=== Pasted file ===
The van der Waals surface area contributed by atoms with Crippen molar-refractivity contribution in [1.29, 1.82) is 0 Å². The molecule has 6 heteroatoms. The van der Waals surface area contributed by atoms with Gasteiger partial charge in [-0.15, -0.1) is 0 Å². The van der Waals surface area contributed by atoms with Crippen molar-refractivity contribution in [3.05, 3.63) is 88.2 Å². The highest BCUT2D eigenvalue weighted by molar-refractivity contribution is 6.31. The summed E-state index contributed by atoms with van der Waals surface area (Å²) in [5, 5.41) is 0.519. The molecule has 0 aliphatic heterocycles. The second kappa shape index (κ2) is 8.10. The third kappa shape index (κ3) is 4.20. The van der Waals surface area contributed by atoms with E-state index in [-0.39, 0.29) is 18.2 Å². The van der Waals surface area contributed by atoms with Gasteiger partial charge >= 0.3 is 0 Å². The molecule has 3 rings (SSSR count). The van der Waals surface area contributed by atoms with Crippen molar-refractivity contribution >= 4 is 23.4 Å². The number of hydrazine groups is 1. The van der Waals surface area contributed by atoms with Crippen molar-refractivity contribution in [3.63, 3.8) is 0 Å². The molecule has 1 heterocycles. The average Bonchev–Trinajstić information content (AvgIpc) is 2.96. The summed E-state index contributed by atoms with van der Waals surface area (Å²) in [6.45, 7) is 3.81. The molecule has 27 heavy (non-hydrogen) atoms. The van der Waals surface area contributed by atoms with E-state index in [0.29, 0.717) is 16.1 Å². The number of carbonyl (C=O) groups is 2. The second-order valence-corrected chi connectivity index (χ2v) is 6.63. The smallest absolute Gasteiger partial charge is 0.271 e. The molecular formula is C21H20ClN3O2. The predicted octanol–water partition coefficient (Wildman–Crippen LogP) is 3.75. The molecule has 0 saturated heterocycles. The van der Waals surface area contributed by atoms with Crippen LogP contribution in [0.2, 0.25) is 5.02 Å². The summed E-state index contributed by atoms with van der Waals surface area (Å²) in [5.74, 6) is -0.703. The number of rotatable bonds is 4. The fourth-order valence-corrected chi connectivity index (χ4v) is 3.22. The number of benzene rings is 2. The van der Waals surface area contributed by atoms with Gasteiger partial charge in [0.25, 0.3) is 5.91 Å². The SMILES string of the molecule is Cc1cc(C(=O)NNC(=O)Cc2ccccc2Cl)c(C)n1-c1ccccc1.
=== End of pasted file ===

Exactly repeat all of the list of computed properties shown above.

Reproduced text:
The van der Waals surface area contributed by atoms with Crippen molar-refractivity contribution in [1.29, 1.82) is 0 Å². The molecule has 6 heteroatoms. The van der Waals surface area contributed by atoms with Gasteiger partial charge in [-0.15, -0.1) is 0 Å². The van der Waals surface area contributed by atoms with Crippen molar-refractivity contribution in [3.05, 3.63) is 88.2 Å². The highest BCUT2D eigenvalue weighted by molar-refractivity contribution is 6.31. The summed E-state index contributed by atoms with van der Waals surface area (Å²) in [5, 5.41) is 0.519. The molecule has 0 aliphatic heterocycles. The second kappa shape index (κ2) is 8.10. The third kappa shape index (κ3) is 4.20. The van der Waals surface area contributed by atoms with E-state index in [-0.39, 0.29) is 18.2 Å². The van der Waals surface area contributed by atoms with Gasteiger partial charge >= 0.3 is 0 Å². The molecule has 3 rings (SSSR count). The van der Waals surface area contributed by atoms with Crippen molar-refractivity contribution >= 4 is 23.4 Å². The number of hydrazine groups is 1. The van der Waals surface area contributed by atoms with Crippen molar-refractivity contribution in [3.63, 3.8) is 0 Å². The molecule has 1 heterocycles. The average Bonchev–Trinajstić information content (AvgIpc) is 2.96. The summed E-state index contributed by atoms with van der Waals surface area (Å²) in [6.45, 7) is 3.81. The molecule has 27 heavy (non-hydrogen) atoms. The van der Waals surface area contributed by atoms with E-state index in [0.29, 0.717) is 16.1 Å². The number of carbonyl (C=O) groups is 2. The second-order valence-corrected chi connectivity index (χ2v) is 6.63. The smallest absolute Gasteiger partial charge is 0.271 e. The molecular formula is C21H20ClN3O2. The predicted octanol–water partition coefficient (Wildman–Crippen LogP) is 3.75. The molecule has 0 saturated heterocycles. The van der Waals surface area contributed by atoms with Crippen LogP contribution in [0.2, 0.25) is 5.02 Å². The summed E-state index contributed by atoms with van der Waals surface area (Å²) in [5.74, 6) is -0.703. The number of rotatable bonds is 4. The fourth-order valence-corrected chi connectivity index (χ4v) is 3.22. The number of benzene rings is 2. The van der Waals surface area contributed by atoms with Gasteiger partial charge in [0.25, 0.3) is 5.91 Å². The SMILES string of the molecule is Cc1cc(C(=O)NNC(=O)Cc2ccccc2Cl)c(C)n1-c1ccccc1.